Duck and cover--and kiss your sweet ass goodbye
But this past Sunday's segment--entitled "The Worst Case Scenario"--left me with more than a feeling of impotent rage. It gave me a rare impetus to want to do more than just kvetch to myself. I think a quote from the segment's intro by Ed Bradley might be appropriate here, so here goes:
We can no longer ignore the worst-case scenario of a nuclear terrorist attack on an American city. Osama bin Laden has made it clear he wants to obtain nuclear weapons and use them against us.
The 9/11 Commission considers such an attack the No. 1 threat today, not because it is the most likely disaster scenario, but because it would be the most devastating. The chairman of the 9/11 Commission even says he expects to see such an attack on an American city in his lifetime.
Hundreds of thousands of people could die in a nuclear attack, but hundreds of thousands of others could be saved. That's because the Pentagon--after decades of searching--believes it has found a drug to treat radiation exposure. Why isn't that drug available?
Well, I have an answer to that. It seems to have a lot to do with one Stewart Simonson. He's the Assistant Secretary for Public Health Emergency Preparedness in the Department of Health and Human Services. Rather than make a radiation drug available to a large number of potential victims in major cities, Simonson seems to think that in the event of a nuclear attack, victims bleeding to death can simply be treated in hospitals.
Does any of this sound sickeningly familiar to you all? Can you say "Katrina," "FEMA," and "Michael Brown?"
In case the situation isn't crystal clear, I'll quote a Fox News.com/AP piece from February 2nd for emphasis:
National Intelligence Director John Negroponte said Thursday that the Al Qaeda terror nework remains the "top concern" of the U.S. intelligence community, followed closely by the nuclear activities of Iran and North Korea....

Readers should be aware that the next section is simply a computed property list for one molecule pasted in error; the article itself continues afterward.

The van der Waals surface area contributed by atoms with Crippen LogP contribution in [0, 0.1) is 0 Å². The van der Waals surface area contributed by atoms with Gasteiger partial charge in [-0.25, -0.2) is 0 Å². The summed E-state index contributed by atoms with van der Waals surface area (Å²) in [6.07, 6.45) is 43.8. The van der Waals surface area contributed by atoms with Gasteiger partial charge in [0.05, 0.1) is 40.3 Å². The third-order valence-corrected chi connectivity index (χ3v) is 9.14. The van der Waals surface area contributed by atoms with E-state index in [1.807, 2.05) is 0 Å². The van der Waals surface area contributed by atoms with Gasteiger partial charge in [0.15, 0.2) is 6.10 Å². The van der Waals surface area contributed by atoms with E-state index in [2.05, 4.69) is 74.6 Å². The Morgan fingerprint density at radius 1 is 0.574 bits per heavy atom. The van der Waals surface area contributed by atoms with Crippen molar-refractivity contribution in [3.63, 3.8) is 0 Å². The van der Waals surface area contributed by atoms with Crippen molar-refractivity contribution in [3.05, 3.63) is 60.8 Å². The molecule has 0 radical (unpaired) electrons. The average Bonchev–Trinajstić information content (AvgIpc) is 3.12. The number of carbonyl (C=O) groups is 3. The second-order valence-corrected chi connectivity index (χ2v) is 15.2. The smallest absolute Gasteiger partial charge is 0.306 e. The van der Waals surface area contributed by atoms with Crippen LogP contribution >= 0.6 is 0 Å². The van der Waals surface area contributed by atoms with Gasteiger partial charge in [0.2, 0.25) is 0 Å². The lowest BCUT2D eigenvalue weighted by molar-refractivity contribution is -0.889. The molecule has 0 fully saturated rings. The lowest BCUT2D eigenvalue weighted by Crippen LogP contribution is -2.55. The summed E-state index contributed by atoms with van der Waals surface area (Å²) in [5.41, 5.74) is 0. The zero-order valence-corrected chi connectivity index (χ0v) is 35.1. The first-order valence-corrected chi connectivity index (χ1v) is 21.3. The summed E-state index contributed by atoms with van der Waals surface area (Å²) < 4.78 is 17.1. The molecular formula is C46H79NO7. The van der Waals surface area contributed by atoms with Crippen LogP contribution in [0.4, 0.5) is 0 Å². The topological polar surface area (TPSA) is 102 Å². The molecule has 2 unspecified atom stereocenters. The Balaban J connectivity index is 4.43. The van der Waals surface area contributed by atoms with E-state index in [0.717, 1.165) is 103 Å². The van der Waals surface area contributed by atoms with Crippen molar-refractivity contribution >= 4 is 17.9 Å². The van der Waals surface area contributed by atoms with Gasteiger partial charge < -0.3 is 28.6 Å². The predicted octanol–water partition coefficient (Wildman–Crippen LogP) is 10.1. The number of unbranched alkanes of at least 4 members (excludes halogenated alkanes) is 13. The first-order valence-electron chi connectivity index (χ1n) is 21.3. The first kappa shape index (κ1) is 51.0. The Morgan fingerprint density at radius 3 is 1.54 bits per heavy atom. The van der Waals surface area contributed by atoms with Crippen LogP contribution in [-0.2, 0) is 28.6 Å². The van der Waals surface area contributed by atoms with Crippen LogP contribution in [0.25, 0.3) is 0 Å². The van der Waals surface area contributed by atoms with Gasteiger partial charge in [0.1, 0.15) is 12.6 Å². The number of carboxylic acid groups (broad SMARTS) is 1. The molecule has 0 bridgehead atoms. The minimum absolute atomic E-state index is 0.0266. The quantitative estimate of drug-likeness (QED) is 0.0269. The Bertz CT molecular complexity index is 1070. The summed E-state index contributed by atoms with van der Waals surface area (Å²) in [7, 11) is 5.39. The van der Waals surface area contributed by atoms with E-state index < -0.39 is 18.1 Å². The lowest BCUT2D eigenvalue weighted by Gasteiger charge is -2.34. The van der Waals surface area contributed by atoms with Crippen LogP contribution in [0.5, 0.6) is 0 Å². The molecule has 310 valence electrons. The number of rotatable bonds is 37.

"Iran already has the largest inventory of ballistic missles in the Middle East," Negroponte said.
Meanwhile, he said that North Korea's assertions that it has nuclear weapons are "probably true."
Back in 1951, a civil defense film called Duck and Cover, produced in cooperation with the Federal Civil Defense Administration, was released showing schoolchildren what to do in case of an atomic attack. In it, a cartoon character named Bert the Turtle was employed to demonstrate to children how to "duck and cover" if they see a flash in the sky indicating that the Soviet Union has just delivered us a little gift to remember them by.
Looking at this film now (you can view it here), it seems hopelessly corny, quaint, and naive.
In the film, kids are told that there are two possible nuke attacks--one with prior warning, and one without. In case of the latter, when one sees a very blinding light, one should try to quickly get to the relative safety of the side of a building or even a street curb, sort of roll up into a ball covering your face and back of your neck, and "stay covered until the danger is over." This will prevent that pesky radiation burn, which is "worse than a terrible sunburn." If possible, cover yourself with a coat and your hand so as not to be burned--even a thin cloth or a newspaper.
To my mind, Simonson--"a Republican political appointee" and former "lawyer for Amtrak"-- is the Bert the Turtle for the new millenium. Instead of merely addressing guileless children, his message to every man, woman and child in our country is to crawl to the nearest hospital--and whether or not you make it there, it's pretty damn certain you'll be kissing your barbequed ass goodbye either way, so may as well take your time. (Remember how effective the hospital service was during Katrina? Imagine what it might be like during a nuclear holocaust).
Here's the 60 Minutes story in a nutshell. (Note: all quoted material unless otherwise noted is from the 60 Minutes transcript).
Hollis-Eden, a "small biotech company in San Diego" which had developed a drug which could serve as a "possible treatment for radiation sickness," was approached by the military in the summer of 2001. According to Bob Marsella, VP of the company, they were told during this visit that "we've been testing your drug and we've been looking for a drug like this for 40 years.'"
Two weeks after 9/11, the military came again and said they'd be interested in developing the drug for civilians as well as troops.